Children's Health & the Environment

Exponent toxicologists and epidemiologists have extensive experience addressing children’s health issues such as reproductive and developmental toxicology and epidemiology, developmental neurotoxicology, air pollution and children’s respiratory outcomes, childhood and adolescent cancers, and pediatric drug development. Our experience spans the chemical and pharmaceutical industries, academia, and government. We have participated in projects at the state, national, and international levels and have practical experience in planning, conducting, and coordinating investigative epidemiological studies and regulatory guideline-based nonclinical toxicity studies. This experience includes interpreting study data relative to children’s health and conducting risk assessments for standards-setting and safety assessment.

Nick photoChildren are not merely diminutive adults.  Their smaller size and generally greater rates of absorption dictate that children tend to receive proportionally larger oral and inhalational exposures to toxicants than adults.  Exposure is further exacerbated in toddlers, who spend a considerable amount of time close to the ground (where some contaminants tend to accumulate) and exhibit a high degree of hand-to-mouth activity.  Children’s metabolism also differs from that of adults.  In some cases, children metabolize substances at a faster rate than adults; in others, the enzymes responsible for metabolizing a certain substance may not be fully mature in children.  These differences in metabolic capability can cause reduced or increased potential toxicity, depending on whether the targeted enzymes are responsible for activating or detoxifying the toxicant.  Finally, certain protective mechanisms, such as the blood-brain barrier and immune system, may not be fully developed in the very young.

In addition to the aforementioned factors that affect children’s exposure and susceptibility to toxicants, in utero exposure (i.e., while in the womb) is a pathway specific to children.  A major portion of development occurs while in the womb, and prenatal exposures have the potential to disrupt developmental processes.  Some prenatal exposures result in outcomes that may not be apparent until sometime after birth, even until adulthood.  Consequently, children’s health issues span a wide range, including congenital anomalies, neurodevelopmental conditions such as autism and ADHD, low birth weight, obesity, chronic diseases such as asthma and cancer, as well as adverse effects on the endocrine, reproductive, and immune systems.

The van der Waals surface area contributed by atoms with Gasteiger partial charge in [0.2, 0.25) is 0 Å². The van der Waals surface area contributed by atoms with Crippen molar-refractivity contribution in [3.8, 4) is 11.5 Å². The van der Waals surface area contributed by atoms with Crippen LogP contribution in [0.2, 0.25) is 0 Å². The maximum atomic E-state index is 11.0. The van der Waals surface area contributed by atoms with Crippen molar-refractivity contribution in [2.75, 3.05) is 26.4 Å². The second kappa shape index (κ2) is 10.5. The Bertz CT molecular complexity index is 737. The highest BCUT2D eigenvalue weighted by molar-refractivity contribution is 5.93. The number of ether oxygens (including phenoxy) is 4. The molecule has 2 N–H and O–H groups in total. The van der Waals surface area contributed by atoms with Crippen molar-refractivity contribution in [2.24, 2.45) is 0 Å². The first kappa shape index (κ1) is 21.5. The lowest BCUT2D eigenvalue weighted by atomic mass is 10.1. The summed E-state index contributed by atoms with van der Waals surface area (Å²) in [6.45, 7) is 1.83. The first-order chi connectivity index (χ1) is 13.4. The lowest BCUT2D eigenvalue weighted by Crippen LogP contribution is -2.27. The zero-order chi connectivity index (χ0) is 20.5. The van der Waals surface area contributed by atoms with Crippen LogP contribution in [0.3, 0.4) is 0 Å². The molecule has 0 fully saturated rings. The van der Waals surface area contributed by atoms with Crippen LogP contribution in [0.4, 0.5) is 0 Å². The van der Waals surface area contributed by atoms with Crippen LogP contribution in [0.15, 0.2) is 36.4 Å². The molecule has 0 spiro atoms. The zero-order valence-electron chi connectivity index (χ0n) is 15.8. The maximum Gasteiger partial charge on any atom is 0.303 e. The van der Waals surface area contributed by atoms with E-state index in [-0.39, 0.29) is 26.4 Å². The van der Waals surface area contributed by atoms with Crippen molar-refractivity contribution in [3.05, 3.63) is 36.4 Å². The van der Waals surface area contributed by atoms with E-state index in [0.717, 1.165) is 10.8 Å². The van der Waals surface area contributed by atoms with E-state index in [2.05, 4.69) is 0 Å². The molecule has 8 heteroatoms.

Exponent’s Experience and Expertise in Children’s Health

children 74876523Exponent scientists have extensive regulatory experience as senior scientists/directors at the EPA and UK Pesticides Safety Directorate, as members of Science Advisory Panels for the FDA, and as participants on national and international expert committees. We have been involved in developing U.S. and international regulatory guidelines for neurotoxicity, reproductive and developmental toxicity testing and risk assessment, screening assays for endocrine disruptors, cancer risk assessment as it relates to children, and quantitative benchmark dose risk assessment. We have been involved in developing guidelines for conduct of pregnancy registries for drugs and also for advising on the recent guidelines for pregnancy and lactation labeling, which will have a major impact on the type of information provided to patients and health care providers on drug use during pregnancy and lactation.

Using an integrated approach, we advise clients on issues such as safety testing for registration purposes, data and literature analyses of children’s health issues, and product stewardship while paying attention to the implications that their results might have in other parts the world (e.g., classification labeling restrictions; acute reference dose; FQPA factors). 



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